Dear Santa, I have been good. Please do not give me...

Click to follow
The Independent Culture
IT IS customary at this time of year for journalists to compile lists of Christmas gift ideas, compendia of helpful suggestions of things to give each other. What nobody ever does, and which would be much more helpful, is to compose a list of things which you should never give each other.

Therefore, in the spirit of Christmas, I am compiling a check-list of bad gift ideas, of presents which you should never sink to giving. Please cut it out and pin it to that absolutely hideous kitchen notice board which somebody gave you last year, so that you can refer to it from time to time.

Sweet little wicker baskets of equipment for producing mulled wine, with which you are paying 90 per cent of the purchase price for the wickerwork, and 10 per cent for tea bags of dried herbs.

Tall thin glass jars which are supposedly for keeping spaghetti in, which have all the storage capacity of an empty wine bottle and all the stability of a drunk giraffe.

Grey jerseys.

Any corkscrew which claims to use a system of extracting corks from bottles which nobody in history has ever thought of before.

Books which have the name of Sir David Attenborough (who only wrote the introduction) in larger type on the cover than the name of the author.

A video which seems to offer lashings of someone's favourite television programme but which actually only offers out-takes and previously unseen bits of it...

Flash bottles of vinegar containing sprigs of herbs, peppercorns, etc, so designed that when you first try to get some vinegar out, all the foliage comes to the neck of the bottle and blocks the exit of the liquid entirely.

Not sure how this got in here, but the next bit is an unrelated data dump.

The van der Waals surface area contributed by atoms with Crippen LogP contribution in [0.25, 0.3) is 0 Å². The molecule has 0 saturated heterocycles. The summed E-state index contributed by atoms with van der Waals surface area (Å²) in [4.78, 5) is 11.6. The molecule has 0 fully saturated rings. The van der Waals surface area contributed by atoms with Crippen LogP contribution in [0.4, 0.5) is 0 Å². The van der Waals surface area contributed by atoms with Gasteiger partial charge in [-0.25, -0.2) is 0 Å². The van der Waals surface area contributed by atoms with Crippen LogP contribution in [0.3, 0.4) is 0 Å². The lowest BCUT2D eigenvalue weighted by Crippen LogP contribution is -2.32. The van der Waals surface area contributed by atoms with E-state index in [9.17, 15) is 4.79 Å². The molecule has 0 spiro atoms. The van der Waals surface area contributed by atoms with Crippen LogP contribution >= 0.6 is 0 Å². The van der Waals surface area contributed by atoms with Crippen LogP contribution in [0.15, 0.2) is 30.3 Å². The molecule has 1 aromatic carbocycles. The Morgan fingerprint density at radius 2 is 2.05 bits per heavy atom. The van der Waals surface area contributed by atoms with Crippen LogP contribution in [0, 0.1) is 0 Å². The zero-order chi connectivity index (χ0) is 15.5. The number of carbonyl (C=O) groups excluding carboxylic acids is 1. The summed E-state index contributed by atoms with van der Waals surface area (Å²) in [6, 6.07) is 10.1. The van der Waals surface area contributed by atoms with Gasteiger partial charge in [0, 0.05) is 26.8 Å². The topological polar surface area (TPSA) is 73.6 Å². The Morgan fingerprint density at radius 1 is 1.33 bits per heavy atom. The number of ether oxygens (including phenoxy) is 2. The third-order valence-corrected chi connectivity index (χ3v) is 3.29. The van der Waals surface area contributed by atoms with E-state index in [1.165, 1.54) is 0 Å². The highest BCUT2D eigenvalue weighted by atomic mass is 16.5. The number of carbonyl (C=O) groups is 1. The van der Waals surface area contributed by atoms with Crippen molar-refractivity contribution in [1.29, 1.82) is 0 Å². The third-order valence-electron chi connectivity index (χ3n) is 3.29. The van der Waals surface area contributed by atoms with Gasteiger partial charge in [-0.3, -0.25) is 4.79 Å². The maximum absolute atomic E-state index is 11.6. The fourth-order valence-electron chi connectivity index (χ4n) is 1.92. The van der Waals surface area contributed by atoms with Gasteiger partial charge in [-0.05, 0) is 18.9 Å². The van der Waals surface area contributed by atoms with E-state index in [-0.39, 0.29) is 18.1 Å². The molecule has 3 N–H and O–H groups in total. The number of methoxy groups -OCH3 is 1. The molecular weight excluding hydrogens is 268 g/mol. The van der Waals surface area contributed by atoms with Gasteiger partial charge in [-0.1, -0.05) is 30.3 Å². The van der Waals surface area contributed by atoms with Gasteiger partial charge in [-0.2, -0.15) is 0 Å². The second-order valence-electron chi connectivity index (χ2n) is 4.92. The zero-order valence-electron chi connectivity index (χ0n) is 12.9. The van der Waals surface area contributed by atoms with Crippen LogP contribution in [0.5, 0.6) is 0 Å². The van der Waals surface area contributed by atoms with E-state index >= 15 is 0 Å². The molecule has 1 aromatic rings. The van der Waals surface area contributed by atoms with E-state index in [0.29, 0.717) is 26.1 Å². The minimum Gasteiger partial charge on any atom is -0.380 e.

Jars of marinated figs.

Anything with the recipient's first name painted brightly on the side, especially mugs.

Anything of which, at the time of purchase, the shop assistant says brightly, "Of course, if it's not quite right, they can bring it back any time and exchange it," which is all very well in its own way, but which means that you have to keep the receipt all through the Christmas period and remember where it is afterwards, and also run the risk that the recipient may take back the present and exchange it, and then find out how little you paid for it...

Anything which is described on the box as "easy to assemble". (Did you ever see anything described as "difficult to assemble"?)

Moisturising cream sitting in jars in suspiciously flowery boxes.

Anything designed to dangle inside a car.

Chutney.

Any autobiography of any sportsman.

(Or any politician.)

Machines which claim to allow you to make your own pasta, or bread, or ice cream, or yoghurt...

Aftershave.

Bits of clothing which claim to be of a "rich, wool/cotton mix".

General Pinochet's memoirs.

Scented candles, where the wick has a mind of its own.

A wristwatch with more than five functions.

Anything which claims to be "showerproof".

Any humorous book whose title begins with the baleful words The Wit and Wisdom of...

Papier-mache vases, which are not even showerproof, let alone waterproof.

Bath toiletries which contain little bits of fibre, which when liberated in the bath float free till they reach your waist-line then attach themselves to it and later became coagulated on your towel...

Anything which is designed to hold anything else, whether Indian craft boxes, napkin rings, furry tissue box containers, musical bog-roll holders, etc, etc...

Semtex

To be continued.

Comments